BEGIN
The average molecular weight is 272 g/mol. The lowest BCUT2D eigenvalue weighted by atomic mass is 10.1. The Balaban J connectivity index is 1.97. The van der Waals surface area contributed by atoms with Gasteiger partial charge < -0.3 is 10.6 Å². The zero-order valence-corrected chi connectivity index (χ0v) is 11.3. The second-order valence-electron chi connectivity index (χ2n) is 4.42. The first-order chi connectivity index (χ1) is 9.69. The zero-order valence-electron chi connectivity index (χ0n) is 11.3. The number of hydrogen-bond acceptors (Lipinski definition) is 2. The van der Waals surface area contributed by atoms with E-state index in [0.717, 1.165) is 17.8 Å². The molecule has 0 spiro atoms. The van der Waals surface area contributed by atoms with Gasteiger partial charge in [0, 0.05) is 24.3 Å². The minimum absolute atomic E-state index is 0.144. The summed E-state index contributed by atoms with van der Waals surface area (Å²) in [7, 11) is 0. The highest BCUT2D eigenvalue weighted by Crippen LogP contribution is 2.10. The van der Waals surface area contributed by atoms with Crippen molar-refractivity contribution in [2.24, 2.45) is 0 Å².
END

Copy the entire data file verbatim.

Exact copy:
The average molecular weight is 272 g/mol. The lowest BCUT2D eigenvalue weighted by atomic mass is 10.1. The Balaban J connectivity index is 1.97. The van der Waals surface area contributed by atoms with Gasteiger partial charge < -0.3 is 10.6 Å². The zero-order valence-corrected chi connectivity index (χ0v) is 11.3. The second-order valence-electron chi connectivity index (χ2n) is 4.42. The first-order chi connectivity index (χ1) is 9.69. The zero-order valence-electron chi connectivity index (χ0n) is 11.3. The number of hydrogen-bond acceptors (Lipinski definition) is 2. The van der Waals surface area contributed by atoms with E-state index in [0.717, 1.165) is 17.8 Å². The molecule has 0 spiro atoms. The van der Waals surface area contributed by atoms with Gasteiger partial charge in [0, 0.05) is 24.3 Å². The minimum absolute atomic E-state index is 0.144. The summed E-state index contributed by atoms with van der Waals surface area (Å²) in [7, 11) is 0. The highest BCUT2D eigenvalue weighted by Crippen LogP contribution is 2.10. The van der Waals surface area contributed by atoms with Crippen molar-refractivity contribution in [2.24, 2.45) is 0 Å².